I suspect we’ll see more of this in coming months: certain Catholics, including some prelates, calling for the admission of divorced and remarried Catholics to holy Communion, which calls will be lionized by the secular press, of course, and only occasionally countered by other Catholics, such counters being dismissed by the secular press. Pope Francis’ governing style seems unlikely to put the kibosh on pro-reception agitation or, for that matter, to discourage its occasional rebuttal. So we’ll just have to deal with it.
To me, though, the whole thing is rather simple: either holy Communion is Who the Church says it is or it isn’t; either typical divorce and remarriage by Catholics constitutes objective grave sin (nb: no one is reading souls here, rather, one is noting public conduct) or it doesn’t; and, either those manifestly remaining in objective grave sin are prohibited from reception of holy Communion, or they aren’t.
Now, since time immemorial, the Church has answered all three questions affirmatively. But if she were to answer any ONE of those questions negatively, Eucharistic discipline would certainly (and immediately, and drastically) change for divorced and remarried Catholics—and inevitably for several other groups, too. Those calling for this momentous change need, therefore, to understand exactly what they are asking the Church to do; those opposed to the change need to understand exactly what’s at stake in the call.
Now, frankly, no one in the Church is challenging the Church’s answer to the first question, but, if the Church decides that typical divorce and remarriage is not objectively sinful for Catholics, and/or if the Church decides that holy Communion need not be withheld from those who openly persist in objectively sinful conduct, then we are all in for, as the saying goes, interesting times.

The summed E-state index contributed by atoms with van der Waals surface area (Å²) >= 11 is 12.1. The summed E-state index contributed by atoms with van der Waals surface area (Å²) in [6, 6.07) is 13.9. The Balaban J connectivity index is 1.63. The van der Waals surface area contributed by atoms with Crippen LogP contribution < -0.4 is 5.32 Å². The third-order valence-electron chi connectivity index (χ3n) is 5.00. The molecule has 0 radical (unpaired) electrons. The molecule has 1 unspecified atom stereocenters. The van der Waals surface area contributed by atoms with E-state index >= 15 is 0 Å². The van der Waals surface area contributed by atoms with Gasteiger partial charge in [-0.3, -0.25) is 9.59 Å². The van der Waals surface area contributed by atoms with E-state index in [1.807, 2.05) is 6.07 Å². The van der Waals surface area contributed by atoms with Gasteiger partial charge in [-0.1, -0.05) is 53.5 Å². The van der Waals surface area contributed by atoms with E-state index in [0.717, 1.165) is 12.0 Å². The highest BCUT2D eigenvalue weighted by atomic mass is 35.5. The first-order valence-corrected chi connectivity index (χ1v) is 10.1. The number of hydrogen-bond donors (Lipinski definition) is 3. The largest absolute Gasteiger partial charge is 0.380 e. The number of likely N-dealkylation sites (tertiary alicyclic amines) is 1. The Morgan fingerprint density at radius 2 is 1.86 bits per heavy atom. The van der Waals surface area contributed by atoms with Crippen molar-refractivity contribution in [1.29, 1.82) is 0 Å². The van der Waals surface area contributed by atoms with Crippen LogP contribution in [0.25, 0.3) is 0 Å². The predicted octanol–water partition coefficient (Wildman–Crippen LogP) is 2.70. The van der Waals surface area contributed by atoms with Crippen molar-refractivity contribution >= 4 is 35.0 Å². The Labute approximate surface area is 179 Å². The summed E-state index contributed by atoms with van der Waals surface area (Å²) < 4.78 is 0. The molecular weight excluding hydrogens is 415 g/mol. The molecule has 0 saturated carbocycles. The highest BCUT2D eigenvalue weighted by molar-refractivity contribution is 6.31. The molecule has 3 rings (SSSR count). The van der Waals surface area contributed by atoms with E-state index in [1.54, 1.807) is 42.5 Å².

We live in pervasively antinomian times, and basic unawareness of law is all around us. Yet ignorance of what law is, of why we have it, and even of how one needs to talk about law in order to make good sense, hampers the cause of clarity and reform.
The recent comments of Archbishop Lorenzo Baldisseri, new Secretary General of the Synod of Bishops, regarding possible changes in the canonical discipline of withholding holy Communion from Catholics divorced-and-remarried outside the Church, seem a good example of antinomianism. But, while several recent Roman statements benefit by interpretation secundum leniorem (in particular, not taking every unhappy phrase as a harbinger of doctrinal disaster), I think that Archbishop Baldisseri’s remarks require something more. They require, I suggest, direct response.
“A new approach needs to be taken with respect to the administration of the sacraments to remarried divorcees.”
Simply put, there is no pastorally plausible middle-ground between admitting one to holy Communion and not admitting one to holy Communion. (What is one to suggest? Allowing divorced-and-remarried Catholics to take Communion every other Sunday?) Setting aside some rare fact patterns that even now would countenance divorced-and-remarried Catholics going to Communion (e.g., living in a brother-sister manner), the only “new approach” to prohibiting Communion to divorced-and-remarried Catholics would be to permit Communion to divorced-and-remarried Catholics. Trying to pass off a reversal of discipline by describing it as a “new approach” is a disservice to this important issue.
“The Church needs to apply Church doctrine taking the circumstances of each specific case into account. This approach does not mean making general conclusions and rules for everyone.”
Good grief, “general conclusions and rules” are for everyone because that’s whom “general conclusions and rules” are for! If one wants to suggest the possibility of exceptions to rules, or even whole new rules, fine, suggest them, and let the debate proceed. But do not try to claim that “general conclusions and rules” mean not having “general conclusions and rules”—unless, of course, one’s intention is to abolish “general conclusions and rules”.
“…even in the case of marriage annulments, we deal with each case separately. This is what pastoral care is all about; it is not a set framework.”